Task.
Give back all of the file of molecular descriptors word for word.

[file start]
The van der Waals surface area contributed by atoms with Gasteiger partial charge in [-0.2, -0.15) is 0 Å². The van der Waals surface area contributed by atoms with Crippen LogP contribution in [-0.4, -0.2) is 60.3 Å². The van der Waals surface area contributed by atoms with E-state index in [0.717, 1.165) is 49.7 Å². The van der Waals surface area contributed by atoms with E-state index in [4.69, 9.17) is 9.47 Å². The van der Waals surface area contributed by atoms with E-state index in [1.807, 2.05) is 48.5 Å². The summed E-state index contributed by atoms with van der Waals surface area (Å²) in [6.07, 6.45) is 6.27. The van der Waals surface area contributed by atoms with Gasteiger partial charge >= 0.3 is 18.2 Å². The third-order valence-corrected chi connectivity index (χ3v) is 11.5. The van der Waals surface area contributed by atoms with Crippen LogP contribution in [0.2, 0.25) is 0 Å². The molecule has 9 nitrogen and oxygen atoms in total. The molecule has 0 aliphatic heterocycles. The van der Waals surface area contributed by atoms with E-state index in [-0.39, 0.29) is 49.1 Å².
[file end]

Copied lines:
The van der Waals surface area contributed by atoms with Gasteiger partial charge in [-0.2, -0.15) is 0 Å². The van der Waals surface area contributed by atoms with Crippen LogP contribution in [-0.4, -0.2) is 60.3 Å². The van der Waals surface area contributed by atoms with E-state index in [0.717, 1.165) is 49.7 Å². The van der Waals surface area contributed by atoms with E-state index in [4.69, 9.17) is 9.47 Å². The van der Waals surface area contributed by atoms with E-state index in [1.807, 2.05) is 48.5 Å². The summed E-state index contributed by atoms with van der Waals surface area (Å²) in [6.07, 6.45) is 6.27. The van der Waals surface area contributed by atoms with Gasteiger partial charge >= 0.3 is 18.2 Å². The third-order valence-corrected chi connectivity index (χ3v) is 11.5. The van der Waals surface area contributed by atoms with Crippen LogP contribution in [0.2, 0.25) is 0 Å². The molecule has 9 nitrogen and oxygen atoms in total. The molecule has 0 aliphatic heterocycles. The van der Waals surface area contributed by atoms with E-state index in [-0.39, 0.29) is 49.1 Å².